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Henry James Biography
Henry James (April 15, 1843 - February 28, 1916), younger brother of the philosopher and psychologist William James, was a British-American author of the late 19th and early 20th century, best known for novels and novellas based upon themes of morality. He favored internal, psychological drama; his work is frequently about alienation, his prose frequently serpentine. His earlier work is considered Realist, but in fact throughout his long career he maintained a strong interest in a variety of artistic effects and movements. In the late 20th century, many of James's novels were filmed by the team of Ismail Merchant & James Ivory, causing a small resurgence of interest in his works. Among the best known of these include the short works "Daisy Miller", "Washington Square", and "The Turn of the Screw", and the novels The Portrait of a Lady, The Golden Bowl, The Ambassadors, and The American.


James's prose style is frequently marked by long, periodical sentences and highly descriptive passages that defer the verb for a longer space than is usual. This somewhat florid prose style has been given many causes by biographers and critics of his work. Because James's style seems to change during his career from a straightforward style early on and a more languid style later, biographers have noted that the change of style occurred at approximately the time that James began employing an amenuensis. He was afflicted with a mild stutter. He overcame this by cultivating the habit of speaking very slowly and deliberately. Since he believed that good writing should resemble the conversation of an intelligent man, the process of dictating his works may account for a shift in style from direct to conversational sentences. The result was that his prose is at times baroque. (His friend Edith Wharton, who admired him greatly, admitted that there were some passages in his works which were almost incomprehensible.) His short fiction (such as "The Aspern Papers" and The Turn of the Screw) is often considered to be more readable to contemporary audiences than the longer novels, and early works tend to be more accessible than later ones.

For much of his life he was an expatriate, an outsider, living in Europe (much of The Portrait of a Lady was written while he lived in Venice, a city whose beauty he found distracting). This feeling of being an American in Europe came through as a recurring theme in his books, which contrasted American innocence (or a lack of sophistication) with European sophistication (or decadence) - see for example The Portrait of a Lady or The Golden Bowl.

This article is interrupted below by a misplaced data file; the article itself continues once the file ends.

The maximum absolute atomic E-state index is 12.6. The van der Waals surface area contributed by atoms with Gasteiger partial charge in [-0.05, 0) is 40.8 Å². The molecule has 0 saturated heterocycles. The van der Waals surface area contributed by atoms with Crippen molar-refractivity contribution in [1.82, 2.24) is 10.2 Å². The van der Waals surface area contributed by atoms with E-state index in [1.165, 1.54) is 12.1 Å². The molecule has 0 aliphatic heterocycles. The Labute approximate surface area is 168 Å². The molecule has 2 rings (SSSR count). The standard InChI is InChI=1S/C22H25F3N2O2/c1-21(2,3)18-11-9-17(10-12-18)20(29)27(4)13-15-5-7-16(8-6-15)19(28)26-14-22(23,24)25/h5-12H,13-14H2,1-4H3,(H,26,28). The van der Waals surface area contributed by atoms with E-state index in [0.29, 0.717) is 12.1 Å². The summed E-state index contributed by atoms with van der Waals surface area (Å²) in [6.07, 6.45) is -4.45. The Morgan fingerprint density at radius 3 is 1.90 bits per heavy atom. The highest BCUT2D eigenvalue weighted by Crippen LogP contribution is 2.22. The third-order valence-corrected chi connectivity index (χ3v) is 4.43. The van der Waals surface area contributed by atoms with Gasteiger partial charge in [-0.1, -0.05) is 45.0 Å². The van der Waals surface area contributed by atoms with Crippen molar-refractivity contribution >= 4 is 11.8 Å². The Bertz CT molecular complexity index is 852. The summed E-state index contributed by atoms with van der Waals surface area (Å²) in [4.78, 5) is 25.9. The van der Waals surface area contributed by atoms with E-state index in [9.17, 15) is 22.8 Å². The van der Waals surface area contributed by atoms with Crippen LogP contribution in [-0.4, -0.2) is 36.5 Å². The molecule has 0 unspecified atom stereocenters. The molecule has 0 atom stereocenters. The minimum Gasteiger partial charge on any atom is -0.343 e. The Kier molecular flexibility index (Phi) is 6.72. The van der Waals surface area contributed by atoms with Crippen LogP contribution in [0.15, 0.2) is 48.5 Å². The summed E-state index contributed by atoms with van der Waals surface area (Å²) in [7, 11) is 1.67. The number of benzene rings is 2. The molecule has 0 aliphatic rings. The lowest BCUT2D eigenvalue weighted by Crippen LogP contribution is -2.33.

He made only a modest living from his books, yet was often the houseguest of the wealthy. While not really one of them, James was able to observe them at close range. (He said he got some of his best story ideas from dinner table gossip.) He was a homosexual whose tastes and interests were rather feminine, yet who as a male could travel and act with an independence denied the women of his time. Being a permanent outsider in so many ways may have helped him in his detailed psychological analysis of situations one of the strongest features of his writing because he was never a full member of any camp. (See The Bostonians, especially Verena's speech about always looking at the world from behind a sheet of glass.)

This analytical strain to his work is quite strong. It is possible to see many of his stories as psychological thought-experiments. The Portrait of a Lady might be an experiment to see what happens when an idealistic young woman suddenly becomes very rich; alternatively, it has been suggested that the storyline was inspired by Charles Darwin's theory of sexual selection. The novella The Turn of the Screw is a ghost story that deals with the psychological impact on an unmarried (and possibly sexually repressed) young governess who stumbles into an ongoing tragic love affair complicated by the fact that the lovers are dead. His late novel The Wings of the Dove deals with the question of how far a woman in love will go to get what she wants and what it costs her when she does.

Major Works
Roderick Hudson (1875)
Transatlantic Sketches (1875)
The American (1877)
Daisy Miller (1878)
The Europeans (1878)
The Portrait of a Lady (1881)
Washington Square (1881)
A Little Tour in France (1884)
The Bostonians (1886)
The Princess Casamassima (1886)
"The Aspern Papers" (1888)
The Tragic Muse (1890)
Guy Domville (play, 1895)
The Spoils of Poynton (1897)
What Maisie Knew (1897)
The Turn of the Screw (1898)
In the Cage (1898)
The Awkward Age (1899)
The Wings of the Dove (1902)
The Ambassadors (1903)
"The Beast in the Jungle" (1903)
The Golden Bowl (1904)
English Hours (1905)
The American Scene (1907)
Italian Hours (1909)
 
Henry James Resources
 
 
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This article is licensed under the GNU Free Documentation License. It uses material from the Wikipedia article Henry James.